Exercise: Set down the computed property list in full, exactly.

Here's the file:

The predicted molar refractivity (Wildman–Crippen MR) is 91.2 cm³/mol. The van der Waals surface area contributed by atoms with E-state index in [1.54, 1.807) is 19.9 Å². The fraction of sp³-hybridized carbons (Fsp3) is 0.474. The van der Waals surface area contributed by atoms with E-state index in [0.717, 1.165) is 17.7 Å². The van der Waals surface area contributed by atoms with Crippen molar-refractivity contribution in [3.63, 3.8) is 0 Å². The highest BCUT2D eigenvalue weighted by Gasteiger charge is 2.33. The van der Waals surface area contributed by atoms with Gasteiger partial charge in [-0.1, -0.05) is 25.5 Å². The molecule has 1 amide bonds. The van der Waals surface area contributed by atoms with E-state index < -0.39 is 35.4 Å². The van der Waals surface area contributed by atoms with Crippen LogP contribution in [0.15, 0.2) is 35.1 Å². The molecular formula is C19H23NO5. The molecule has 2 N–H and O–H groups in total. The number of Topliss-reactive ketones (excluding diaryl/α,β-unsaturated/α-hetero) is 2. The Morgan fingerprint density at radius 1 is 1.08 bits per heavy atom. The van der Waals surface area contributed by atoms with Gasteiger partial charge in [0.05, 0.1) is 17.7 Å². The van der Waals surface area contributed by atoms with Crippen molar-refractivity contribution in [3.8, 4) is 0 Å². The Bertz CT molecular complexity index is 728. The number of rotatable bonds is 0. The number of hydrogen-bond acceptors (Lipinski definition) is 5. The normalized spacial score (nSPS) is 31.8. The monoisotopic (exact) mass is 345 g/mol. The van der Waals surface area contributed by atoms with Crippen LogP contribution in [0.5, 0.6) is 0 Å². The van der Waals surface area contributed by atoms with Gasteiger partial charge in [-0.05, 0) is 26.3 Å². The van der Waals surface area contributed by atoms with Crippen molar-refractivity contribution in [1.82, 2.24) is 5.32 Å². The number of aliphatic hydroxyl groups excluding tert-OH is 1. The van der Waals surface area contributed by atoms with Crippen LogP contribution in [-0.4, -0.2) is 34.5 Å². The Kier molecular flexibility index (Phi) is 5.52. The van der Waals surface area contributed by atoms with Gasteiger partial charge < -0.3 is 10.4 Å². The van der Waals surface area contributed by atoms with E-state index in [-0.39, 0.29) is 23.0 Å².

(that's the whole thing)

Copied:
The predicted molar refractivity (Wildman–Crippen MR) is 91.2 cm³/mol. The van der Waals surface area contributed by atoms with E-state index in [1.54, 1.807) is 19.9 Å². The fraction of sp³-hybridized carbons (Fsp3) is 0.474. The van der Waals surface area contributed by atoms with E-state index in [0.717, 1.165) is 17.7 Å². The van der Waals surface area contributed by atoms with Crippen molar-refractivity contribution in [3.63, 3.8) is 0 Å². The highest BCUT2D eigenvalue weighted by Gasteiger charge is 2.33. The van der Waals surface area contributed by atoms with Gasteiger partial charge in [-0.1, -0.05) is 25.5 Å². The molecule has 1 amide bonds. The van der Waals surface area contributed by atoms with E-state index < -0.39 is 35.4 Å². The van der Waals surface area contributed by atoms with Crippen LogP contribution in [0.15, 0.2) is 35.1 Å². The molecular formula is C19H23NO5. The molecule has 2 N–H and O–H groups in total. The number of Topliss-reactive ketones (excluding diaryl/α,β-unsaturated/α-hetero) is 2. The Morgan fingerprint density at radius 1 is 1.08 bits per heavy atom. The van der Waals surface area contributed by atoms with Gasteiger partial charge in [0.05, 0.1) is 17.7 Å². The van der Waals surface area contributed by atoms with Crippen molar-refractivity contribution in [3.8, 4) is 0 Å². The Bertz CT molecular complexity index is 728. The number of rotatable bonds is 0. The number of hydrogen-bond acceptors (Lipinski definition) is 5. The normalized spacial score (nSPS) is 31.8. The monoisotopic (exact) mass is 345 g/mol. The van der Waals surface area contributed by atoms with Crippen LogP contribution in [0.5, 0.6) is 0 Å². The van der Waals surface area contributed by atoms with Gasteiger partial charge in [-0.05, 0) is 26.3 Å². The van der Waals surface area contributed by atoms with Crippen molar-refractivity contribution in [1.82, 2.24) is 5.32 Å². The number of aliphatic hydroxyl groups excluding tert-OH is 1. The van der Waals surface area contributed by atoms with Crippen LogP contribution in [-0.4, -0.2) is 34.5 Å². The Kier molecular flexibility index (Phi) is 5.52. The van der Waals surface area contributed by atoms with Gasteiger partial charge < -0.3 is 10.4 Å². The van der Waals surface area contributed by atoms with E-state index in [-0.39, 0.29) is 23.0 Å².